MOJ ISSN: 2381-179X MOJCR

Clinical & Medical Case Reports
Case Report
Volume 5 Issue 4 - 2016
Tuberculosis of the Lip: An Interesting Case Presentation
Kafil Akhtar*, Mohd Rafey, Arif SH and Afzal Anees
Department of Pathology, Jawaharlal Nehru Medical College, India
Received: October 30, 2015 | Published: December 28, 2016
*Corresponding author: Kafil Akhtar, Professor, Department of Pathology, Jawaharlal Nehru Medical College, Aligarh Muslim University, India, Email:
Citation: Akhtar K, Rafey M, Arif SH, Anees A (2016) Tuberculosis of the Lip: An Interesting Case Presentation. MOJ Clin Med Case Rep 5(4): 00141. DOI: 10.15406/mojcr.2016.05.00141

Abstract

Tuberculosis of oral cavity is relatively less common as compared to the other parts of the body. The most common site is the tongue in the oral cavity, but tuberculosis of lip is a rare entity. Mostly labial tuberculosis presents as a non-healing ulcerative lesion, but sometimes it may present as a cystic swelling. The disease may be primary or secondary to pulmonary tuberculosis. We present herewith a case of 50 year female with primary tuberculosis of the lip.

Keywords: Lip; Tuberculosis; Histopathology

Introduction

Tuberculosis is troubling mankind from ancient times and still it forms a major chunk of patients in developing and underdeveloped countries. It is estimated that one-third of the world’s population are infected with Mycobacterium tuberculosis [1].

Although tuberculosis may involve any part of the body, but tuberculosis of lip occurs rarely. Tuberculosis of lip can be primary or secondary. Primary tuberculosis of lip is a diagnostic challenge for clinicians as well as for pathologists [2].

 Oral tuberculosis usually results from secondary inoculation of the breached oral mucosa by infected sputum, or by haematogenous dissemination from other infected sites [3,4] 0.1%–0.5% of subjects with pulmonary tuberculosis usually develops secondary oral tuberculosis affecting most commonly the tongue, followed by the palate, the lips, the buccal mucosa, and the gingiva [5,6]. It usually manifests as a single non-healing ulcers but may also occur as nodules and granulomata or fissures [7,8].

Case Report

A 50 year old female presented to the plastic surgery clinics with complaints of irregular, 2 x 1.5 cm, solid to cystic swelling with excoriation at the upper lip, situated between the midline and angle of the mouth since 2 months (Figure 1). There was no history of fever, cough, loss of appetite, weight loss, anti-tubercular treatment intake or contact and any lymphadenopathy. Fine needle aspiration biopsy showed typical epithelioid cell clusters with foci of caseous necrosis (Figure 2). Excision biopsy of the lesion was performed and sent for the histopathological examination. Grossly multiple small irregular brownish white soft to firm tissue pieces, 1.8 cm in aggregate was received. Microscopically dense lymphocytic infiltrate in the underlying dermis with fibrosis and well defined epithelioid granulomas with langhan’s giant cells and widespread foci of caseous necrosis was seen (Figure 3). AFB stain revealed magenta colored acid fast tubercular bacilli. A histopathological diagnosis consistent with tuberculosis of lip was given. A nine-month anti-TB drug regimen of isoniazid, rifampicin, pyrazinamide, and ethambutol, was prescribed and within four weeks after initiation of the anti-TB treatment, the labial lesion strikingly improved.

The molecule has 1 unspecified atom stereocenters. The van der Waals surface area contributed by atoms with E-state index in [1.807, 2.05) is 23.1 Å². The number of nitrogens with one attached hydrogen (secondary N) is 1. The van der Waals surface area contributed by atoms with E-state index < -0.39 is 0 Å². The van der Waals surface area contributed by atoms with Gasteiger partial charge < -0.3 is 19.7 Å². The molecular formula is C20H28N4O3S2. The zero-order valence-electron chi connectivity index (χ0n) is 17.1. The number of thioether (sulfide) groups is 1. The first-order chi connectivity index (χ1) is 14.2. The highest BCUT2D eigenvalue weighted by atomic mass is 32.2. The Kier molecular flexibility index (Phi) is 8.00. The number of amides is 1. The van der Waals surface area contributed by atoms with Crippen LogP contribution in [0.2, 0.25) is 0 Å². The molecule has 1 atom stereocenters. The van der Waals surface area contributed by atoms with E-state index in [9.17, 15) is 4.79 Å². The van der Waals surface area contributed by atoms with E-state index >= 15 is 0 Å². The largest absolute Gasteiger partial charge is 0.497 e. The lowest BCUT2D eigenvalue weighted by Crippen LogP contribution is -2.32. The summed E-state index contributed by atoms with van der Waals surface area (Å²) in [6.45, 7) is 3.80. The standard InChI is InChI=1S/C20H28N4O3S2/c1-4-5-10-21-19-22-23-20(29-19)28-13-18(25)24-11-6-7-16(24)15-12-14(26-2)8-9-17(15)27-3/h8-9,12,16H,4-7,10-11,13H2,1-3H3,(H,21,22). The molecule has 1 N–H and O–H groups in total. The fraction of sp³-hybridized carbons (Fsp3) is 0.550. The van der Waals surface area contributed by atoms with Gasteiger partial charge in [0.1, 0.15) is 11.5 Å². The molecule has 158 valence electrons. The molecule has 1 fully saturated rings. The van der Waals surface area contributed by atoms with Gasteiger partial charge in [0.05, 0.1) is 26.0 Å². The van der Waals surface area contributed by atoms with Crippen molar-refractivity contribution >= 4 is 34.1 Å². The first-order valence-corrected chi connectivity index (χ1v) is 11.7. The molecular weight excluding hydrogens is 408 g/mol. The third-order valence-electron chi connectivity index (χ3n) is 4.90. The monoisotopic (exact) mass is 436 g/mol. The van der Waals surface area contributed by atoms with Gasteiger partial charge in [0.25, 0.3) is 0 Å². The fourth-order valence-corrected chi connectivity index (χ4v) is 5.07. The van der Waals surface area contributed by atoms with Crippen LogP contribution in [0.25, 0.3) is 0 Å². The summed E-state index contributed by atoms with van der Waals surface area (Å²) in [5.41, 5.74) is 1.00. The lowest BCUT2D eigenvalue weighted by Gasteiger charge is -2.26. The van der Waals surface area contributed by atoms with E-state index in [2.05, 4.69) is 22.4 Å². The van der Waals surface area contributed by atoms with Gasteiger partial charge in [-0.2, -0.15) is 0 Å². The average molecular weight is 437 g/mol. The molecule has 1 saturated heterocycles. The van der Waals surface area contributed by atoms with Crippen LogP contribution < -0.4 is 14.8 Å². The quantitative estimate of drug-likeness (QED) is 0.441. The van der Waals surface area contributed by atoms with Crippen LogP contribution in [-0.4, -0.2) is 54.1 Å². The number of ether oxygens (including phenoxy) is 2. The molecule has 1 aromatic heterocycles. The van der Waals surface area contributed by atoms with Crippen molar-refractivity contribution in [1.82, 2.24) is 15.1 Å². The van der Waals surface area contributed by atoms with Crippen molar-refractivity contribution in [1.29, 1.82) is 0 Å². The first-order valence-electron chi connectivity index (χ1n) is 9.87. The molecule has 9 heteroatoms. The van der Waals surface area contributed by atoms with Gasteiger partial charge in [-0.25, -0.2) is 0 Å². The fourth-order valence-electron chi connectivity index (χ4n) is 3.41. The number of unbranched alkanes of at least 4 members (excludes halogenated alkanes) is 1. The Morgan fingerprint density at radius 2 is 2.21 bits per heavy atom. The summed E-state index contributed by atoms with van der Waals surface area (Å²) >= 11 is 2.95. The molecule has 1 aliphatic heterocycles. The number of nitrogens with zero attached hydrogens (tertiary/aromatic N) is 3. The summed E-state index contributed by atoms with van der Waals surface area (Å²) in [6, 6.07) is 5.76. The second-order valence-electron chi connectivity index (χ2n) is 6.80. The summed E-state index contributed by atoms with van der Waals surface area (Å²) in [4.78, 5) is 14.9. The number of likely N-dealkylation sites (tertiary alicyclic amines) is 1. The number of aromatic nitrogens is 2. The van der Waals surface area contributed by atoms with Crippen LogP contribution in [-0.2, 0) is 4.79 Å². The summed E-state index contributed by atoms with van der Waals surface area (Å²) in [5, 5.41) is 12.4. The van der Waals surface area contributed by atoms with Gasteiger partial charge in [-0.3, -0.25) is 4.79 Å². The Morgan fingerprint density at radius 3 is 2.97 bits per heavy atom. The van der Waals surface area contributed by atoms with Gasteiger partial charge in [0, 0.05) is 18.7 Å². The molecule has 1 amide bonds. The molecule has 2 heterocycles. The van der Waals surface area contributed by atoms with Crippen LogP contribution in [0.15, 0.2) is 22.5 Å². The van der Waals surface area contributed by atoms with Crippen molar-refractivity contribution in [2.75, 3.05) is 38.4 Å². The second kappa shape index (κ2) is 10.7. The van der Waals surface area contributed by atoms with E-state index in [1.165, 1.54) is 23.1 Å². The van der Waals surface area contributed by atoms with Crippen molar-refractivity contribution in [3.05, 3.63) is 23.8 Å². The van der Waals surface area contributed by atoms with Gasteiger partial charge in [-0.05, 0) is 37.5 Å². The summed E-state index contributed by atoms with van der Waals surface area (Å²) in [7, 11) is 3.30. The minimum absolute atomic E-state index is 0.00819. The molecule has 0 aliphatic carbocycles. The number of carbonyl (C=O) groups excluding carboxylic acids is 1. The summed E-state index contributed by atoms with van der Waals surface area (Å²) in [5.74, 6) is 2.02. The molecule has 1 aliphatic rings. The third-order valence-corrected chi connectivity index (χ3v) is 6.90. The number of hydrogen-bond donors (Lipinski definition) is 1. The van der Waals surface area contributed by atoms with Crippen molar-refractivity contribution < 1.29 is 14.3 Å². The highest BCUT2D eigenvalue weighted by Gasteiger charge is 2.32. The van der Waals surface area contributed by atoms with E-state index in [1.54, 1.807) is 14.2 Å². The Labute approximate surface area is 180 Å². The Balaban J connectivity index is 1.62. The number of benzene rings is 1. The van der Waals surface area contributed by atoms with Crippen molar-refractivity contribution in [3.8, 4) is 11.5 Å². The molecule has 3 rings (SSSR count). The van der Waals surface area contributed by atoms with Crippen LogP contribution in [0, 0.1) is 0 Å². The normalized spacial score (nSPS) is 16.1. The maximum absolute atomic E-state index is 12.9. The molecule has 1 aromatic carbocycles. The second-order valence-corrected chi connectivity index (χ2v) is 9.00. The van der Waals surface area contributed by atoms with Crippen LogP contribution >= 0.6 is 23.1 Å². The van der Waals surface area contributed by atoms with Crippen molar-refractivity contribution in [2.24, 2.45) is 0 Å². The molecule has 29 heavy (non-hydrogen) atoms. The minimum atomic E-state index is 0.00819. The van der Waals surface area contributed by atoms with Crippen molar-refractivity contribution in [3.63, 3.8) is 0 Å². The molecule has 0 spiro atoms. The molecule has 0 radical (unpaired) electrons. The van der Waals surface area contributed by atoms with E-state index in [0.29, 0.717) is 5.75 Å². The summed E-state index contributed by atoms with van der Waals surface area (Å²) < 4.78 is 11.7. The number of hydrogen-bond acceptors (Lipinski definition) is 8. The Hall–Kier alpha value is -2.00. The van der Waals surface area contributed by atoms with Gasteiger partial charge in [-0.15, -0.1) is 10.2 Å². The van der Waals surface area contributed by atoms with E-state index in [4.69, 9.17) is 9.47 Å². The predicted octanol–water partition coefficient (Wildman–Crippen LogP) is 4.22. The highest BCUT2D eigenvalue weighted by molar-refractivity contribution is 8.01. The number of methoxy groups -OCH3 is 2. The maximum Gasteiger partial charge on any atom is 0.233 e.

Figure 1: Grossly an irregular 2 x 1.5 cm, solid to cystic swelling with excoriation at the upper lip, situated between the midline and angle of the mouth.
Figure 2: Fine needle aspiration biopsy showed typical epithelioid cell clusters with foci of caseous necrosis. Pap x 40X.
Figure 3: Microscopic section shows dense lymphocytic infiltrate in the underlying dermis with fibrosis and well defined epithelioid granulomas with langhan’s giant cells and widespread foci of caseous necrosis. H & E x 40X.

Discussion

Tuberculosis is a very ancient disease, even identified in mummies of pyramids [3]. It’s still troubling the humanity and forms a major chunk of morbidities and mortalities. However with improved sanitation, cases of tuberculosis has declined in incidence and prevalence in developed countries but third world countries are still crippled with tuberculosis [4,5]. But with increasing incidence of HIV infection, tuberculosis is on the rise again in developed countries [9,10]. In India around 10 million cases of tuberculosis are present [11]. Tuberculosis infects primarily the respiratory system, however it may involve any part of the body. Oral tuberculosis is relatively rare and constitute approximately 1% of the tubercular lesions, affecting commonly the tongue and palate, but the tuberculosis of the lip is a rare variety [4,5,11].

Tuberculosis of lip may be primary or it may be secondary, but mostly secondary tuberculosis is found. Secondary tuberculosis is due to spread of the disease directly from the primary site or through the blood or infected sputum. In case of oral tuberculosis, it spread either through sputum or it may spread through hematogenous route [6]. Our patient presented with a solid to cystic swelling at the upper lip, without any symptoms of tuberculosis. Histopathological examination revealed the diagnosis of primary tuberculosis of lip, which is a rare manifestation of tuberculosis.

Conclusion

Tuberculosis is a devastating disease and still it’s a challenge for medical science. Tuberculosis should be kept in the differential diagnosis in any oral lesion and keen workup for tuberculosis should be done, including all ancillary investigations with chest radiograph and other microbiological investigations, and treated promptly with antitubercular regimen.

References

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